Cybercafes called boon to travelers: they can leave their laptops home
(San Diego Union And Tribune; 05/12/98)
Afew years ago, true Internet junkies lugged their laptops around the world so
they could stay connected.
Now they're leaving their laptops at home and relying on cybercafes for a
cheap, fast, easy way to exchange e-mail and browse the Web while they sip a
latte or quaff a brew.
Ranging from chrome-and-glass edifices with dozens of high-speed terminals to
mom-and-pop pubs with a single PC in a back room, cybercafes let customers use
e-mail, play games and even update their own Web pages. Cybercafes have become
a fast-growing phenomenon with some 2,000 open worldwide.
Globetrotters say cybercafes -- along with Internet kiosks in airports, copy
shops and libraries -- offer a welcome respite from having to lug a laptop,
fumble with electrical and telephone adapters for different countries and rack
up huge phone bills for connect time. Even high-tech professionals find it
daunting to set up an Internet connection overseas.
"The phone systems are completely batty, and are totally different from country
to country," said Carl de Cordova, a computer engineer. "You can forget about
finding an 800 number that works from Europe, so you have to try to track down
a local Internet service provider. You're much better off to go out to a
cybercafe and have a beer and relax while you get online." At a minimum,
cybercafes let you easily log onto the Internet without having to figure out
what number to dial; some even offer high-speed Net connections such as ISDN or
"Many of them also have fantastic games, color printers, cameras for
videoconferencing and scanners so you can send holiday pictures to your
friends," said Kath Stanton, author of "Cybercafes, A Worldwide Guide for
Cybercafes are also a good way to meet other travelers and local residents.
"People like to be social even when they are surfing," said Ernst Larsen, a
Norwegian journalist who maintains a huge database of cybercafes. Prices
average $5 to $10 for a half-hour of usage. In Europe and Asia, where phone
charges can be astronomical and phone service spotty, that's a bargain.
De Cordova ran up a $250 hotel phone bill for his Internet connect time during
a week in Paris. A few days later, he was wandering through Amsterdam's red
light district when he saw a cybercafe.
"I went inside, checked my e-mail and starting replying to the people who had
sent me messages, describing how I was sitting in a hash bar next to a guy
rolling a giant joint. It turned out there were four cybercafes within a
stone's throw, all on these little bitty, windy 400-year-old streets," he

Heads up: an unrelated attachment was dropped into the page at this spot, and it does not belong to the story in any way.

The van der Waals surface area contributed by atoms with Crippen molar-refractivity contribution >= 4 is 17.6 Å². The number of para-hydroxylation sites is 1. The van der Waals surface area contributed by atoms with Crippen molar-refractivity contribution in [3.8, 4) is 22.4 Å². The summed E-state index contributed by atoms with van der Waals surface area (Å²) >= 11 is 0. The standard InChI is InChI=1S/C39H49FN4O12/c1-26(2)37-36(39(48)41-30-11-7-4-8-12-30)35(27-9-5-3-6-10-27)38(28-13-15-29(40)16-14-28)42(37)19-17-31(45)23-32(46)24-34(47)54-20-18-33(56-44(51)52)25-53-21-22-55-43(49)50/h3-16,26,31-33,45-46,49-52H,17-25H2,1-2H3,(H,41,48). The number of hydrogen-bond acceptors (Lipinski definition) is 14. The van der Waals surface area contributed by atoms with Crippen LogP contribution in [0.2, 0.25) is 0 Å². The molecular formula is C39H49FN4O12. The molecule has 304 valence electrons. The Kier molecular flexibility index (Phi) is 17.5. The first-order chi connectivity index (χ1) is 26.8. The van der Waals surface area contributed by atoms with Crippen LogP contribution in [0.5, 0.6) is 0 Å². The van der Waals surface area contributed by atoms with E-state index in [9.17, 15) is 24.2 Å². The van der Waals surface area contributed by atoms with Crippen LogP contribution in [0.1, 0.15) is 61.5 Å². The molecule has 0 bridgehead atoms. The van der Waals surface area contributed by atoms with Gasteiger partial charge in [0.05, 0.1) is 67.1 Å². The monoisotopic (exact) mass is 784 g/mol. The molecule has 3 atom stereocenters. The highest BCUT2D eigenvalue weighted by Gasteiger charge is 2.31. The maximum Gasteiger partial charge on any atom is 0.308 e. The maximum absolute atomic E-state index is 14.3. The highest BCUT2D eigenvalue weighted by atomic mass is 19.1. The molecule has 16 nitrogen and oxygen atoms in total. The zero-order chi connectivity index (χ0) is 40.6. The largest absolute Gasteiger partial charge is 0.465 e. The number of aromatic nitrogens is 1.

De Cordova ended up spending his six-week sabbatical from his job at Apple
Computer traveling around Europe and Mexico and sending his friends dispatches
from cybercafes in every town he visited.
"In Cologne, Germany, I got off the train, went to a department store, and it
had an Internet cafe on the fourth floor, right between the sneakers and the
underwear. Pudicice in the Czech Republic was a tiny town, but sure enough,
they had a cybercafe, too -- and a nice one with great connectivity."
As de Cordova found, cybercafes can exist far off the beaten path. You'd expect
Paris, which is to cafes what Rome is to ruins, to host a dozen cybercafes. But
how about Bali (seven) or Katmandu (two)?
"When I vacationed in Thailand on Koh Samui, a little island that barely has
electricity, there was a cybercafe a block away," said David Strom, a computer
consultant from Port Washington, N.Y.
To find a cybercafe on your travels, check with the local tourist office or
computer stores, get Stanton's book (available at http://www.traveltales.com),
or surf through Web sites that keep tabs on the cybercafe scene:
http://www.cybercaptive.com or http://www.netcafeguide.com.
Keep in mind that Web-based e-mail is a lot easier to deal with from different
locations than a dial-up account. Before you go on a trip, sign up with one of
the numerous free services offering Web e-mail.
You may want to pack a diskette with your favorite Web bookmarks and your
friends' e-mail addresses. You can find more technical tips on using cybercafes
Here's a sample of just a few of the cybercafes open in San Diego County.
(Check the Web sites in the main story for more locations.)
ESPRESSO NET 7700 Regents Road (619) 453-5897
JAVANICAN 4338 Cass St. (619) 483-8035
CINE CAFE 4th and K streets (619) 595) 1929
NAKED BEAN 1126 1st St. (760) 436-1162
METAPHOR CAFE 258 E. 2nd St. (760) 489-8890
INTERNATIONAL BLENDS 208 Palm Ave. (619) 329-0340
C@FE CYBERNET 8657 Villa La Jolla Drive (619) 452-1600
JAVA DEPOT 243 N. Highway 101 (619) 259-0308